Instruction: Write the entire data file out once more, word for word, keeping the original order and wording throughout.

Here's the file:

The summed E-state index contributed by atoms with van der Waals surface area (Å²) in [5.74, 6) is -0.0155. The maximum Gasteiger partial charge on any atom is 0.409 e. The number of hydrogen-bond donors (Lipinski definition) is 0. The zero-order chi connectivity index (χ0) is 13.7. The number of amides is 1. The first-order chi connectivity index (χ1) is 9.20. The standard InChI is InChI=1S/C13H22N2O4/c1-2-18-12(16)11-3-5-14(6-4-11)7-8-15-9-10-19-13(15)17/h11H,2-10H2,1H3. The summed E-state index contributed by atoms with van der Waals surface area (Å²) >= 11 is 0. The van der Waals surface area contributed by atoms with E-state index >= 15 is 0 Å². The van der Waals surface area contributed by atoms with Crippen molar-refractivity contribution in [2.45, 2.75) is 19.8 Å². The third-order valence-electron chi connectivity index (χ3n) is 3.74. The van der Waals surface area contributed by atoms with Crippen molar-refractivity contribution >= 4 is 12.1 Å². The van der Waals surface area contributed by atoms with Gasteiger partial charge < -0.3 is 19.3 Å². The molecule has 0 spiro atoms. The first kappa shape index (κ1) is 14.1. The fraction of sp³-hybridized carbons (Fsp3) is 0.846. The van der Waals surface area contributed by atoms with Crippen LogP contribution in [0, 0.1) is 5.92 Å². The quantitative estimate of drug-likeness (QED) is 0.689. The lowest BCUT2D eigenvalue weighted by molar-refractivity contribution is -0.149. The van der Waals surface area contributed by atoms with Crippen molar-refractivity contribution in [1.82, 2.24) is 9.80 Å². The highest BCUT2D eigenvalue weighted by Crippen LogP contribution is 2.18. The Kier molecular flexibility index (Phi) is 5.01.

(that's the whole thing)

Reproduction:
The summed E-state index contributed by atoms with van der Waals surface area (Å²) in [5.74, 6) is -0.0155. The maximum Gasteiger partial charge on any atom is 0.409 e. The number of hydrogen-bond donors (Lipinski definition) is 0. The zero-order chi connectivity index (χ0) is 13.7. The number of amides is 1. The first-order chi connectivity index (χ1) is 9.20. The standard InChI is InChI=1S/C13H22N2O4/c1-2-18-12(16)11-3-5-14(6-4-11)7-8-15-9-10-19-13(15)17/h11H,2-10H2,1H3. The summed E-state index contributed by atoms with van der Waals surface area (Å²) >= 11 is 0. The van der Waals surface area contributed by atoms with E-state index >= 15 is 0 Å². The van der Waals surface area contributed by atoms with Crippen molar-refractivity contribution in [2.45, 2.75) is 19.8 Å². The third-order valence-electron chi connectivity index (χ3n) is 3.74. The van der Waals surface area contributed by atoms with Crippen molar-refractivity contribution >= 4 is 12.1 Å². The van der Waals surface area contributed by atoms with Gasteiger partial charge < -0.3 is 19.3 Å². The molecule has 0 spiro atoms. The first kappa shape index (κ1) is 14.1. The fraction of sp³-hybridized carbons (Fsp3) is 0.846. The van der Waals surface area contributed by atoms with Crippen LogP contribution in [0, 0.1) is 5.92 Å². The quantitative estimate of drug-likeness (QED) is 0.689. The lowest BCUT2D eigenvalue weighted by molar-refractivity contribution is -0.149. The van der Waals surface area contributed by atoms with Crippen molar-refractivity contribution in [1.82, 2.24) is 9.80 Å². The highest BCUT2D eigenvalue weighted by Crippen LogP contribution is 2.18. The Kier molecular flexibility index (Phi) is 5.01.